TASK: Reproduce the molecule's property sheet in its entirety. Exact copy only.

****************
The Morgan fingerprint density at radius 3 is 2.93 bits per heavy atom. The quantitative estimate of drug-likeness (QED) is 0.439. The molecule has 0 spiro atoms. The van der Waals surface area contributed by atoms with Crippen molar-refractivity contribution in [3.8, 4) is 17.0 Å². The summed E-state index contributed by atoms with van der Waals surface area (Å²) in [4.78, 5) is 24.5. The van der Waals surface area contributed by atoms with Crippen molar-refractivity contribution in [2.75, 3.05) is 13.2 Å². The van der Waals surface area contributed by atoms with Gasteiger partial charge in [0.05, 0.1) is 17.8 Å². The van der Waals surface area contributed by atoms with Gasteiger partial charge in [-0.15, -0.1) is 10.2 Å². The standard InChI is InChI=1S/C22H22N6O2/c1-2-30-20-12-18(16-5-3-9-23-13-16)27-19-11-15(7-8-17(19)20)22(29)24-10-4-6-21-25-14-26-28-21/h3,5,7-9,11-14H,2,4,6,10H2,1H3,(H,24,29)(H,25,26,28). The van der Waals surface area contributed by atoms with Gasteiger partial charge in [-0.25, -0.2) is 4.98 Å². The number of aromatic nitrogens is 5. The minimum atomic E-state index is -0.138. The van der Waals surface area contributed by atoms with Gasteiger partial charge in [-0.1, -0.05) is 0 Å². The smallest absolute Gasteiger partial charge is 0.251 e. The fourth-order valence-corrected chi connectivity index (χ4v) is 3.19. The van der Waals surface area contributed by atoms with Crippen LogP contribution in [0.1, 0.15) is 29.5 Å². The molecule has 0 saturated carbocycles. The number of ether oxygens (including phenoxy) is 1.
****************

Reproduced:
The Morgan fingerprint density at radius 3 is 2.93 bits per heavy atom. The quantitative estimate of drug-likeness (QED) is 0.439. The molecule has 0 spiro atoms. The van der Waals surface area contributed by atoms with Crippen molar-refractivity contribution in [3.8, 4) is 17.0 Å². The summed E-state index contributed by atoms with van der Waals surface area (Å²) in [4.78, 5) is 24.5. The van der Waals surface area contributed by atoms with Crippen molar-refractivity contribution in [2.75, 3.05) is 13.2 Å². The van der Waals surface area contributed by atoms with Gasteiger partial charge in [0.05, 0.1) is 17.8 Å². The van der Waals surface area contributed by atoms with Gasteiger partial charge in [-0.15, -0.1) is 10.2 Å². The standard InChI is InChI=1S/C22H22N6O2/c1-2-30-20-12-18(16-5-3-9-23-13-16)27-19-11-15(7-8-17(19)20)22(29)24-10-4-6-21-25-14-26-28-21/h3,5,7-9,11-14H,2,4,6,10H2,1H3,(H,24,29)(H,25,26,28). The van der Waals surface area contributed by atoms with Gasteiger partial charge in [-0.25, -0.2) is 4.98 Å². The number of aromatic nitrogens is 5. The minimum atomic E-state index is -0.138. The van der Waals surface area contributed by atoms with Gasteiger partial charge in [-0.1, -0.05) is 0 Å². The smallest absolute Gasteiger partial charge is 0.251 e. The fourth-order valence-corrected chi connectivity index (χ4v) is 3.19. The van der Waals surface area contributed by atoms with Crippen LogP contribution in [0.1, 0.15) is 29.5 Å². The molecule has 0 saturated carbocycles. The number of ether oxygens (including phenoxy) is 1.